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Repair, Don't Replace – Part 2: The "Saddle Crown"
Article and Clinical Photos by Robert A. Lowe, DDS, FAGD,
FICD, FADI, FACD, FIADFE
In the first part of this series on repairing an existing bridge ("Repair, Don't
Replace – Part 1"), a case was presented where a patient fractured the
facial ceramic of a maxillary central incisor on a six-unit porcelain-fused-to-metal
bridge. The facial fracture was stress related and did not involve the exposure of
the underlying metal substructure. A successful repair was made by creating a
veneer preparation into the ceramic and placing a new porcelain veneer on top
of the affected surface.
Now, what happens if the ceramic fracture is substantially larger and involves
the exposure of the underlying metal framework? The following case will demonstrate
how, in some circumstances, the remaining porcelain can be removed
from the metal and a "saddle crown" can be fabricated and cemented over the
A patient presented with a porcelain fracture on an anterior
multiple-unit fixed bridge (Fig. 1). The fracture involved
the entire facial surface of tooth #7 and exposed the metal
framework at the disto-incisal angle. When viewed from
the lingual aspect (Fig. 2), the fracture extends down to
the porcelain-metal junction of the mostly metallic lingual
surface. Because of the occlusal forces placed on this tooth
in both protrusive and lateral excursions, it was decided to
prepare the remaining porcelain down to the metal understructure
and create a "saddle crown" to repair the defect.
The saddle crown consists of a facial and lingual surface
only. These surfaces are only joined proximally incisal to
the solder joint of the existing bridge. The preparation
is designed to create negative space for this "telescopic"
structure without compromising the structural integrity of
the bridgework below.
A round-ended, tapered, coarse diamond is used to prepare
the remaining porcelain and metal. Care must be
taken not to score the adjacent proximal ceramic surfaces
during the preparation phase (Figs. 3, 4). Also, be careful
not to create undercuts when preparing the cervical areas
of the preparation. In this case, it was a challenge to create
sufficient space on the lingual surface without prepping
away some of the existing metal framework. This should
be kept to an absolute minimum to avoid compromising
the strength of the existing bridge.
Figure 5 shows the incisal clearance created for the saddle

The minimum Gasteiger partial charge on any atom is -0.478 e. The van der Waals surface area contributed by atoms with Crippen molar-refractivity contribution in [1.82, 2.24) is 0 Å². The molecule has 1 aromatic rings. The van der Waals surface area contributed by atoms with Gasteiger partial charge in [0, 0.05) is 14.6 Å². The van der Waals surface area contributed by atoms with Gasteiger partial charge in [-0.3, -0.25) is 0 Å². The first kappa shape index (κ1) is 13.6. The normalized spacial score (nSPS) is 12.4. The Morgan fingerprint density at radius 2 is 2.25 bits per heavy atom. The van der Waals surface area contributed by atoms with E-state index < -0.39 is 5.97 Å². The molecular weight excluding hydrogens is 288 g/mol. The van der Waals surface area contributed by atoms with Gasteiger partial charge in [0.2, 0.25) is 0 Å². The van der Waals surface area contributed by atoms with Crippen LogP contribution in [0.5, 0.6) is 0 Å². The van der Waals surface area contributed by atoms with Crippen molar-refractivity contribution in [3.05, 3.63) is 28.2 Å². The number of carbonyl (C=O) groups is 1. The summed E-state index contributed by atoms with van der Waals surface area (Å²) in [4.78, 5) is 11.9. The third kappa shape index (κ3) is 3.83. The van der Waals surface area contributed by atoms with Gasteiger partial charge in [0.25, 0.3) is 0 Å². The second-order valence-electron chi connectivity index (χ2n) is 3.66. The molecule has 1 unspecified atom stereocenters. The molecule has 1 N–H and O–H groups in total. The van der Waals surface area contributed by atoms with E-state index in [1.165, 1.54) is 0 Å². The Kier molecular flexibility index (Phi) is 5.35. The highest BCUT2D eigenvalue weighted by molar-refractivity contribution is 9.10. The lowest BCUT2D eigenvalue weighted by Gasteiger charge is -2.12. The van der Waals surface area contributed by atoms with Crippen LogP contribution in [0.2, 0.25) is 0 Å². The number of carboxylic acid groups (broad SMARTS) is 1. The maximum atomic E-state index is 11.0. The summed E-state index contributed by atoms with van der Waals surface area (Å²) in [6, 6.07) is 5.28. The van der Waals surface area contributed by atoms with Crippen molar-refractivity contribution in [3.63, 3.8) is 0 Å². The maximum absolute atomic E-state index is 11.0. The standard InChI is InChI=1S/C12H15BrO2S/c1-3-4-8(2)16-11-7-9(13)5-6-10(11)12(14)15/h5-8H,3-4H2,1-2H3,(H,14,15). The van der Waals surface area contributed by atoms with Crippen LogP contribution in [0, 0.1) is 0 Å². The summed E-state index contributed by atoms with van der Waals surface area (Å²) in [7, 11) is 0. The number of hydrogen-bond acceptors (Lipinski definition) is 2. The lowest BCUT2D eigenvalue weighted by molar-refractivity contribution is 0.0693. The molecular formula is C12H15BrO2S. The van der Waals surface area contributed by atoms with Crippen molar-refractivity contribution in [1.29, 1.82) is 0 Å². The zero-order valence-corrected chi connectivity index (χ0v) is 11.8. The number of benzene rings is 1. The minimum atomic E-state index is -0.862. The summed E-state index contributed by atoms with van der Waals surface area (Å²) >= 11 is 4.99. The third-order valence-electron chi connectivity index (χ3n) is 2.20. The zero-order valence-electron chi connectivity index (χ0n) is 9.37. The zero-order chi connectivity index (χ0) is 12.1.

crown as the patient closes into centric occlusion. This clearance is checked in protrusive and lateral excursions
as well, to make sure adequate space has been provided.
The preparation is polished with a round-ended 30 micron
finishing diamond, followed by rubber polishing abrasives
to smooth the cut metal substructure and porcelain.
Next, a retraction cord (UltraPak® [Ultradent; South Jordan,
Utah]) is placed on the facial and lingual marginal
areas of the preparation (Figs. 6, 7). A two-cord technique
is used, first placing a #00 cord, then a #1 on top of it.
After a few minutes, the top cord is removed leaving
the #00 in the sulcus (Fig. 8). The master impression is
then made using a syringeable light-bodied and heavybodied
vinyl polysiloxane impression material (Honigum
[DMG America; Englewood, N.J.]) (Fig. 9).
A provisional restoration is then fabricated using a bisacrylic
provisional material (Luxatemp® [DMG America])
and is cemented with polycarboxylate cement (Fig. 10).
Digital photographs are provided to the ceramist to aid
Figure 11 is a facial view of the saddle crown on the laboratory
cast model. An incisal view of the master cast shows
the preparation design that basically strips the porcelain
down to the metal substructure on the facial and lingual,
and is "tied in" with a continuous mesial and distal proximal
finish line on the metal connectors of the preexisting
bridge (Fig. 12). A proximal view of the completed restoration
highlights the "saddle" design (Fig. 13). Interproximal
margins are in metal and are located incisal to the metal
connectors of the understructure. The lingual surface of
the restoration is made in metal to match the preexisting
bridge and limit the amount of lingual reduction (Fig. 14).
The completed saddle crown is tried in after removal of
the provisional restoration (Fig. 15). After verification of fit
and checking occlusion with articulating paper, the restoration
is ready for cementation. In this case, resin-modified
glass ionomer cement was used (Fig. 16). A 4-META-type
cement is also good to cement metal to metal if retention
is less than ideal. The cement is mixed according to the
manufacturer's instructions (Fig. 17) and pushed into place
on the preparation (Fig. 18). It is recommended to hold the restoration in place until the cement is completely set, as
hydraulic pressure can in some cases push the restoration
incisally as the cement sets.
Figure 19 is a lingual view of the cemented restoration.
The metal lingual surface of the saddle crown fits the adjacent
metal margin of the bridge like an inlay. Figure 20 is
a facial view of the completed saddle crown. Compare this
to Figure 21, which is a facial view of the previous bridge
prior to the fracture.
The esthetics of a repair made using a saddle crown makes
it an excellent alternative to replacing the entire multiunit
restoration. This solution works well in anterior and
posterior regions for pontics as well as abutments.